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Migrant workers on the brink of another crisis: ILO

The International Labour Organisation, on Wednesday, said tens of millions of migrant workers who have been forced to return home because of the COVID-19 pandemic after losing their jobs face unemployment and poverty in their home countries.

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The International Labour Organisation, on Wednesday, said tens of millions of migrant workers who have been forced to return home because of the COVID-19 pandemic after losing their jobs face unemployment and poverty in their home countries. “This is a potential crisis within a crisis,” said Manuela Tomei, Director of the ILO’s Conditions of Work and Equality Department. “We know that many millions of migrant workers, who were under lockdown in their countries of work, have lost their jobs and are now expected to return home to countries that are already grappling with weak economies and rising unemployment. Cooperation and planning are key to avert a worse crisis.”

As containment measures ease, millions of migrant workers may be required to return home to low and middle income countries where labour markets, which were fragile before the COVID-19 outbreak, are now further weakened by the additional strain of high levels of unemployment and serious business disruptions due to the pandemic, ILO said adding their families will suffer financially from the loss of the remittances normally sent to them. “Meanwhile, other migrant workers have found themselves stranded in host countries without access to social protection and little money for food or accommodation,” it further said.

According to ET, even those with jobs may be taking reduced wages and living in cramped worksite residences where social distancing is impossible, putting them at greater risk of contracting the virus. It is estimated there are 164 million migrant workers worldwide, nearly half of them women, comprising 4.7% of the global labour force. While not all of these workers will return home – after losing their jobs or for other reasons – more than 20 countries indicates that many millions are expected to do so, it said.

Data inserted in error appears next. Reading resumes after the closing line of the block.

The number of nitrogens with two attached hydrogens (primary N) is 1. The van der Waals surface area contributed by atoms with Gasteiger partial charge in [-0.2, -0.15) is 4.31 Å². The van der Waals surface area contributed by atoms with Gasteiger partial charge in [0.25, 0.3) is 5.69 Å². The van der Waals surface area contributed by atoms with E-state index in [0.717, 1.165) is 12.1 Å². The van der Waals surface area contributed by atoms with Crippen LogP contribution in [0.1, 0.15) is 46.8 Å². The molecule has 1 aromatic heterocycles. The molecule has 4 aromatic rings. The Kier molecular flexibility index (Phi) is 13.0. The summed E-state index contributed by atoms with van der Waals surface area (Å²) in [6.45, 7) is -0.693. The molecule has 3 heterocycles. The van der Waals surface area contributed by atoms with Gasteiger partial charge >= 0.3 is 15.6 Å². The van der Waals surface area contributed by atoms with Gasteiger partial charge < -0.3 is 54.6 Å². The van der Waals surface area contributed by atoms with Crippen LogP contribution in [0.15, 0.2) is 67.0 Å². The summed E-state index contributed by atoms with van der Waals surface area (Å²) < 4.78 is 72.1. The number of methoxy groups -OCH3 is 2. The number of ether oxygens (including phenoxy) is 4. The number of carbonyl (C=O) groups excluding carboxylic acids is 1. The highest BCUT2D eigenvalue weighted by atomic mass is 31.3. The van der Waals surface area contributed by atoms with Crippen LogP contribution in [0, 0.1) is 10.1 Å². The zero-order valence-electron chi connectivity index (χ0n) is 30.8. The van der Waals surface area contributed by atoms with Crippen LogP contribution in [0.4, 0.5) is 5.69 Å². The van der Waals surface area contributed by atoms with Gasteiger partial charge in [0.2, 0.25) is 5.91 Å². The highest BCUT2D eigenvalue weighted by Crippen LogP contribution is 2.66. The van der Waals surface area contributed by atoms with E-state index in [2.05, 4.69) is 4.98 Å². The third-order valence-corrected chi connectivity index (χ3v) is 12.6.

According to ILO, most of their home countries have very limited scope to reintegrate such large numbers, and often do not have policies and systems in place to ensure effective labour migration governance and smooth reintegration plans, including for skills development and recognition. The research also shows how returning migrant workers bring skills and talent that can help their home economies rebuild better after the pandemic, ILO said.

However, the key to unlocking this potential is the establishment of rights-based and orderly return and reintegration systems, access to social protection, and proper skills recognition, it said, adding this can facilitate better skills and jobs matching, thus increasing productivity for national industries. “With the right policies, the return of these workers can be converted into a resource for recovery,” Michelle Leighton, chief of ILO’s labour migration department added.
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